WASHINGTON — Kirk Radomski, who provided performance-enhancing drugs to dozens of major league baseball players, injected some much needed energy into a plodding prosecution case at Roger Clemens' perjury trial.

The one-time New York Mets batboy got jurors' attention Tuesday by standing, opening his suit coat and demonstrating on his broad-shouldered body how human growth hormone and steroids are delivered. Even sitting, he leaned in, made eye contact and generally held court with the jurors in ways other witnesses have not.

Radomski talked so quickly in his New York accent that he had to be slowed down several times, both by the prosecutor and the court reporter. And he played up his street smarts over book smarts.

"You're asking the wrong person to spell," he quipped when asked to spell one of the many steroids he mentioned. When he botched the pronunciation of another word, he said: "Hey, I'm from the Bronx. I'm not a scholar." He boldly suggested that U.S. District Judge Reggie Walton get an "orthopedic chair" to deal with recurring back problems. He knocked on the witness stand three times to describe the "knock at the door" when feds arrived to search his house in 2005.

Displaying New York chutzpah, Radomski testified that he had taken steroids and HGH for 15 years, and then proudly declared, "I don't drink, and I don't do any drugs."

"I'm a health nut," he added. "I take care of my body."

Radomski cooperated with investigators and pleaded guilty to money laundering and distribution of a controlled substance in 2007. He was sentenced to five years' probation and fined $18,000. He said he's started his own supplement company, including "a fat burner and a natural testosterone builder."

The pace of the trial quickened Tuesday afternoon, just hours after the judge had scolded both sides for dragging out the trial and told them they were making it too "boring" for jurors, who were getting "fed up."

Even Clemens, who has been watching without expression during most of the trial, was more animated during Radomski's testimony. He tapped his fingers a lot, stared more intently and rubbed his hair and face.

Meanwhile, in a written response filed Wednesday morning, prosecutors opposed Clemens' attempt to strike the testimony of former teammate Andy Pettitte. Last week, Pettitte testified that Clemens told him he had tried human growth hormone, only to say under cross-examination that he might have misunderstood Clemens. A defense motion on Monday had argued that Pettitte's testimony had "all the weight of a coin flip" and asked that the jury be instructed not to consider the conversation between the two pitchers. The government responded that the jury must be allowed — "if it desires" — to credit Pettitte's initial testimony and "discount any cross-examination inconsistencies."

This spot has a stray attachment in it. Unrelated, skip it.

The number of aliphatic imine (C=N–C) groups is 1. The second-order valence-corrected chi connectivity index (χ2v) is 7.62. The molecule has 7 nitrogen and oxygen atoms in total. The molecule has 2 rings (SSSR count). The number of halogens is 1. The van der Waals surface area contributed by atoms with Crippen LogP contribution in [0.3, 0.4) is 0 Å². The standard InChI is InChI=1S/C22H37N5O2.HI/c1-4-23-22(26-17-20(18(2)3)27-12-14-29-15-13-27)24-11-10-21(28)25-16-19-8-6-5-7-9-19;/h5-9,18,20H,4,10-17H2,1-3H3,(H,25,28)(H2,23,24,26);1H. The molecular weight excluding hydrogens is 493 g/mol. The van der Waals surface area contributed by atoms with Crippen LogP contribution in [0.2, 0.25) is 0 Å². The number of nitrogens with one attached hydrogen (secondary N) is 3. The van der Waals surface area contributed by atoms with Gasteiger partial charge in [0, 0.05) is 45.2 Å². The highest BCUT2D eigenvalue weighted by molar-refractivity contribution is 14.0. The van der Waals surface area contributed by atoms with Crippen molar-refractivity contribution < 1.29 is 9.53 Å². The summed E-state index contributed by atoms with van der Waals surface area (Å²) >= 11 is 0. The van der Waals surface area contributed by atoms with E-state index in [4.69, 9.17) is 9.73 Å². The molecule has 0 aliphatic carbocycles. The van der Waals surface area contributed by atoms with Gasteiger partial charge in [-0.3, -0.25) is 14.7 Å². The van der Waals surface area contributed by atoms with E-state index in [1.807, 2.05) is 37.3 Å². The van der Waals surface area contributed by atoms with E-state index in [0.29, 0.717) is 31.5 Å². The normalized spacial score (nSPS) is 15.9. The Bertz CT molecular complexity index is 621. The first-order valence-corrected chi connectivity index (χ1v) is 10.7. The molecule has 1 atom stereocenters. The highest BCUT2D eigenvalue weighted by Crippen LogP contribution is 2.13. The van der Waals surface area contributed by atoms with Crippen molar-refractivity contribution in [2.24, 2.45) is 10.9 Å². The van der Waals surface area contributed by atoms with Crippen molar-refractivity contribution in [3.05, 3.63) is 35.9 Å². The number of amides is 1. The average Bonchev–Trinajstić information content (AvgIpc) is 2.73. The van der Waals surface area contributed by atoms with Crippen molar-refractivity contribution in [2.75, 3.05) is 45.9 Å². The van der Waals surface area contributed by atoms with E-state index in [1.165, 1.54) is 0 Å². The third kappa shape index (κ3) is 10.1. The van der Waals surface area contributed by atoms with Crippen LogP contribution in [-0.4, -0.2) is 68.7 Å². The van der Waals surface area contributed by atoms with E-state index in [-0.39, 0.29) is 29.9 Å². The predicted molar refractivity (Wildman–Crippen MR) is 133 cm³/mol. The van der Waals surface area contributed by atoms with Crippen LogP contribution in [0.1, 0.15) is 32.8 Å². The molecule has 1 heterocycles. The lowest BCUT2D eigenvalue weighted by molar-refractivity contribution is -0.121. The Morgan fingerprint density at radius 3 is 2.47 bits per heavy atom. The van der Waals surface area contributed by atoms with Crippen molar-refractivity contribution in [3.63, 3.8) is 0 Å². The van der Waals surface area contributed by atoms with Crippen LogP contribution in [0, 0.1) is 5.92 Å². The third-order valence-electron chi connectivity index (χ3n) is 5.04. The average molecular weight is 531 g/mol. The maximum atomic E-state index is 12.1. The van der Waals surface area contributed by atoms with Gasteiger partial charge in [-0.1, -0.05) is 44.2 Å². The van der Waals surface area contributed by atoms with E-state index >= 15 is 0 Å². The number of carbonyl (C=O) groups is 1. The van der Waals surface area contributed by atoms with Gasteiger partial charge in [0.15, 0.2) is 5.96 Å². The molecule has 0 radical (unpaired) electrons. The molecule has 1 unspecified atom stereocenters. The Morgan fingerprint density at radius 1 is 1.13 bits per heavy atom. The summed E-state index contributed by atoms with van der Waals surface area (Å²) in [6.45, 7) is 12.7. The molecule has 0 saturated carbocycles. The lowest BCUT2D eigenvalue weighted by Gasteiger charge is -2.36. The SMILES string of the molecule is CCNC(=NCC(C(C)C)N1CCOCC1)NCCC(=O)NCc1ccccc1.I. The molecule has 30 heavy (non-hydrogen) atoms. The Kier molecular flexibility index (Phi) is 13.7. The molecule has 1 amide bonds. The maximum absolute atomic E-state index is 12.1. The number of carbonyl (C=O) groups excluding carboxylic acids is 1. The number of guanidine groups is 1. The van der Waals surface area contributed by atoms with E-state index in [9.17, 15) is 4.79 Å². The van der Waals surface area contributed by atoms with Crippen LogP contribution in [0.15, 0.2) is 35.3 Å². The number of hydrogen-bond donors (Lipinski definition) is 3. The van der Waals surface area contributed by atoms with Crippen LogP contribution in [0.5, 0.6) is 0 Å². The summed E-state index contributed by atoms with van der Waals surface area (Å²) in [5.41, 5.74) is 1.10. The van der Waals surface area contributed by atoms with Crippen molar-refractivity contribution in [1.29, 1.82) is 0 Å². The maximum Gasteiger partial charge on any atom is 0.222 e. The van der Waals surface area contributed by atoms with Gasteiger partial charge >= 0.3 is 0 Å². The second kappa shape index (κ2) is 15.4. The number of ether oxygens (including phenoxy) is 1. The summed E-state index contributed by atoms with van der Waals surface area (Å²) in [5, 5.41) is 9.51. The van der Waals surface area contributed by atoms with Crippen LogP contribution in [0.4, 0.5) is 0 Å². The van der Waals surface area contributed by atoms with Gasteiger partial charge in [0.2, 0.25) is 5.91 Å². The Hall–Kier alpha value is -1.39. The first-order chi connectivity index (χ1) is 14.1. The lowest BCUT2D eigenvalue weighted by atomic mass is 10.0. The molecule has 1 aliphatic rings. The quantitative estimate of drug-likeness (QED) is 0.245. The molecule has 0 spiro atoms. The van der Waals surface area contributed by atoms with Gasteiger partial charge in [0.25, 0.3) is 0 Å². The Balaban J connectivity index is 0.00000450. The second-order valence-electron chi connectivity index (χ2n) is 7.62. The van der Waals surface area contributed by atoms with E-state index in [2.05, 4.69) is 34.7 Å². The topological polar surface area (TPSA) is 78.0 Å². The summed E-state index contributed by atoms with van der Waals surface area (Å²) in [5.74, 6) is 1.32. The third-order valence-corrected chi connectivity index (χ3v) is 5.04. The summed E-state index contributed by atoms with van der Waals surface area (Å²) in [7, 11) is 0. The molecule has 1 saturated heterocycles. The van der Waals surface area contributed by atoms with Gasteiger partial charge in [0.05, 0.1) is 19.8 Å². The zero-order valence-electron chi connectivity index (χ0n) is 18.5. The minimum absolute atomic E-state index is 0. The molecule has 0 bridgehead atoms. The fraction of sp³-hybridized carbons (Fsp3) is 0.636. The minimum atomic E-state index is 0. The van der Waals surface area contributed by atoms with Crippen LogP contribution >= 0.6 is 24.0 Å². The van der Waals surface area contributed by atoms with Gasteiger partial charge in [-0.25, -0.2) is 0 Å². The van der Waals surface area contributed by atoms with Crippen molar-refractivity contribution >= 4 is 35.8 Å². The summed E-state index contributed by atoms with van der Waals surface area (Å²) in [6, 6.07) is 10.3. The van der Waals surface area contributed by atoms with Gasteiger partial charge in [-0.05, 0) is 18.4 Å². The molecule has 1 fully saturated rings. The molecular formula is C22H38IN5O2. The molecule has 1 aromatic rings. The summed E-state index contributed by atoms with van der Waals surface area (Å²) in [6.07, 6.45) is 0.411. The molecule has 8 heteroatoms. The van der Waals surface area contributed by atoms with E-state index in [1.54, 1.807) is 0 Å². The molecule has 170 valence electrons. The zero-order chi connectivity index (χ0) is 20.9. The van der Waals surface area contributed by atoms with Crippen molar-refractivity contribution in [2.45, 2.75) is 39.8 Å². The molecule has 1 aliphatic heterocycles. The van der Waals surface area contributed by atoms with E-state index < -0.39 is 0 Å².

Clemens, a seven-time Cy Young Award winner, is accused of lying to Congress when he denied using steroids and HGH. If prosecutors are able to convict him, it will be with the help of Radomski, a former ice cream truck driver who was a lowly batboy when Clemens was in the prime of his career.

Radomski's key piece of evidence is a shipment of HGH he said he sent to Clemens' house about a decade ago. Radomski showed the jury an old, torn shipping label he found under his television set in his bedroom in June 2008. Federal agents had failed to find the label when they searched his home three years earlier — because they apparently didn't look under what Radomski called his huge, old-model "dinosaur of a TV."

The label was addressed to Brian McNamee, Clemens' former strength coach, at Clemens' home address in Texas. Radomski said the shipment was for two kits of HGH — "about 50-100 needles" — and estimated it took place in 2002.

McNamee, who will testify later in the trial, has said he injected Clemens with HGH and steroids.

Clemens lawyers have already mocked the label as having "magically" surfaced, and they are sure to attack it during cross-examination. The defense is also expected to emphasize that the label lists McNamee, instead of Clemens, as the recipient. McNamee often stayed at Clemens' house during training sessions.

Radomski described how he started taking steroids himself as a teenager around 1990 because he wanted to bulk up his small frame. He then became a seller, first of steroids and then HGH, and met McNamee through a ballplayer they both knew.

Radomski said baseball players, and especially pitchers, didn't want to build muscle from steroids, but instead wanted to build endurance. That could help neutralize one of the defense's main arguments, that Clemens' body didn't change that much from the beginning to the end of his 24-season career.

Clemens' lawyer Michael Attanasio got only about 15 minutes to cross-examine Radomski before the trial adjourned for the day, but it was enough to get a lively exchange going. Attanasio pressed Radomski to acknowledge that he lived off his drug-dealing "business." Radomski denied that and said he worked other jobs.

Holding up his hands, he said, "These are the hands of a hard-working guy."

AP Sports Writer Joseph White contributed to this report. Follow Fred Frommer at http://twitter.com/ffrommer

Follow Joseph White at http://twitter.com/JGWhiteAP